Consumer Product Safety Reform Clears Congress
Congress has approved a bill that will revamp the nation's consumer product safety net. The legislation reforms the Consumer Product Safety Commission (CPSC) to enable the agency to better enforce safety standards in a market dominated by cheap imports and requires new standards for dangerous substances like lead and phthalates.
After months of fits and starts, a conference committee of House and Senate leaders approved a package on July 28, bringing negotiations on the Consumer Product Safety Improvement Act (H.R. 4040) to a close. The final version of the bill passed the House on July 30 in a 424-1 vote. The bill passed the Senate the next day in an 89-3 vote.
The act will infuse CPSC with much-needed resources. A recent OMB Watch report found that resource shortfalls have left the agency hobbled and unable to police a growing marketplace flooded with imported goods like toys and all-terrain vehicles. The act will raise CPSC's budget to $136 million by FY 2014, nearly a 75 percent increase over current levels. However, the increases must still be approved in the spending bills Congress takes up every fall.
Despite a significant increase in 2008 to $80 million, CPSC's budget is still lower than it was in the early 1980s. Budget shortfalls have translated into staffing cuts. CPSC's staff is 420, according to President Bush's most recent budget request — less than half of what it was in 1980. The act will require CPSC to increase its staff size to at least 500 by FY 2014.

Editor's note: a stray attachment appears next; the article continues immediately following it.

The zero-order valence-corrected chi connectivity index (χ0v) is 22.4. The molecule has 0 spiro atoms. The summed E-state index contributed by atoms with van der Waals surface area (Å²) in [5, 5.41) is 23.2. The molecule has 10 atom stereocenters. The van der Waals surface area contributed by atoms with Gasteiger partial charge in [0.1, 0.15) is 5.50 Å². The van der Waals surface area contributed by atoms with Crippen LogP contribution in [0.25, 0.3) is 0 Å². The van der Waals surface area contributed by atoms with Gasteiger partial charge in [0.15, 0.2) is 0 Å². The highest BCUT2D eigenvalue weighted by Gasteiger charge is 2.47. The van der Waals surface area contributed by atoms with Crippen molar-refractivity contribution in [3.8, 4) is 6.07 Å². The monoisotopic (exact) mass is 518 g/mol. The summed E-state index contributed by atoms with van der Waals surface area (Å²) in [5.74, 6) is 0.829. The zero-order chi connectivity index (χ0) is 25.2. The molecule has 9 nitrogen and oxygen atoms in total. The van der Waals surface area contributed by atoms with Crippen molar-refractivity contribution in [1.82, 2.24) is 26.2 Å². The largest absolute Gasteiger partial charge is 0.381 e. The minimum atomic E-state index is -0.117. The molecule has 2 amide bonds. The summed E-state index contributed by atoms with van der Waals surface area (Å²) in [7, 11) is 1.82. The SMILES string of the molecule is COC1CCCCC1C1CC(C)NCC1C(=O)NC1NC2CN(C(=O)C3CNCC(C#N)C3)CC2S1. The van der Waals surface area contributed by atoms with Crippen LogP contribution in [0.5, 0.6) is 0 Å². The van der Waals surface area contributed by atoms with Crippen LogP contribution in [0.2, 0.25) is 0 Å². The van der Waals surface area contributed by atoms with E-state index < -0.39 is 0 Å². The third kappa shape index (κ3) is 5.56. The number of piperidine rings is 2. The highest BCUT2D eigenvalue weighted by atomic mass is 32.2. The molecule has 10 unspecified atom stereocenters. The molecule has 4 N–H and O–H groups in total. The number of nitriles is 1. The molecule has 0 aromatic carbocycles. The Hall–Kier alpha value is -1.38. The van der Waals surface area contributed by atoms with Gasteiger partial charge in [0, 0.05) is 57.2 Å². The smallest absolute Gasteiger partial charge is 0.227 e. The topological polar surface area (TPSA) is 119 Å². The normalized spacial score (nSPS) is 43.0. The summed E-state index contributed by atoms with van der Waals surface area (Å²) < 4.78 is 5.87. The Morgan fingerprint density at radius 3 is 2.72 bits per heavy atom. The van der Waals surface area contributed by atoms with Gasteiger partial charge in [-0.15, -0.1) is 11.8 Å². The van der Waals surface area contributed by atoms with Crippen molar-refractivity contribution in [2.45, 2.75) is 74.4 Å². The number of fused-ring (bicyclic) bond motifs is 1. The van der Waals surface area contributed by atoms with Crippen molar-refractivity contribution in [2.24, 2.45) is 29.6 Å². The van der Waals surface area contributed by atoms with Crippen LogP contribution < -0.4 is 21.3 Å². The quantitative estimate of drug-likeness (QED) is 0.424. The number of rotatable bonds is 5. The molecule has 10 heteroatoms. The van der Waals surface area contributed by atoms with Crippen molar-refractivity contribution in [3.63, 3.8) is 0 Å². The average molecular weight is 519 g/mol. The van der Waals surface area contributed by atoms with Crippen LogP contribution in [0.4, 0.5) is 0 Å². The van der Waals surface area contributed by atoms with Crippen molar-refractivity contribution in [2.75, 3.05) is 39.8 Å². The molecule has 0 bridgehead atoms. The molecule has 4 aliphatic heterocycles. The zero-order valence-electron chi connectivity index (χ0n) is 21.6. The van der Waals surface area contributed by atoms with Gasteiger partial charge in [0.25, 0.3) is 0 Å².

One part of the bill bans certain phthalates, a class of chemicals found in a variety of plastic products, in children's toys. The provision bans three types of phthalates outright. Scientists have linked phthalates to reproductive and developmental abnormalities in fetuses and infants.
Three other phthalates would be banned temporarily pending further study. The phthalate provision in H.R. 4040 represents a dramatic shift in the federal government's approach toward regulating toxic substances. Usually, chemicals enter and stay on the market without regulation and are only pulled if scientists prove a definitive health risk. In this case, the banned substances will only be allowed back on the market if their safety is proven.
In a statement, OMB Watch Executive Director Gary Bass said, "The bill turns our usual system of chemical regulation on its head by requiring proof of safety, not proof of harm, an approach we strongly support."
The Act will also ban lead in children's products to trace amounts. Although consumers and lawmakers have known for years about lead's damaging effects on neurological development, CPSC does not limit the lead content of children's products, only paint and coatings.
The spate of recalls for lead-contaminated toys and children's jewelry in 2007 highlighted problems with both lead in paint and lead in other product components. The Consumer Product Safety Improvement Act will set a general ban on lead in children's products by requiring CPSC set a standard of 0.01 percent within three years. The act will also tighten the federal standard on lead paint to 0.009 percent from 0.06 percent.
Although the White House has said it disagrees with aspects of the bill, spokesperson Dana Perino indicated President Bush will sign the bill into law. "We still have a few concerns, but not enough that would keep us from signing the bill," Perino said at a July 31 press briefing. "So the President will sign [the bill] as soon as [Congress] can get it to us."
Changes Made by the Consumer Product Safety Improvement Act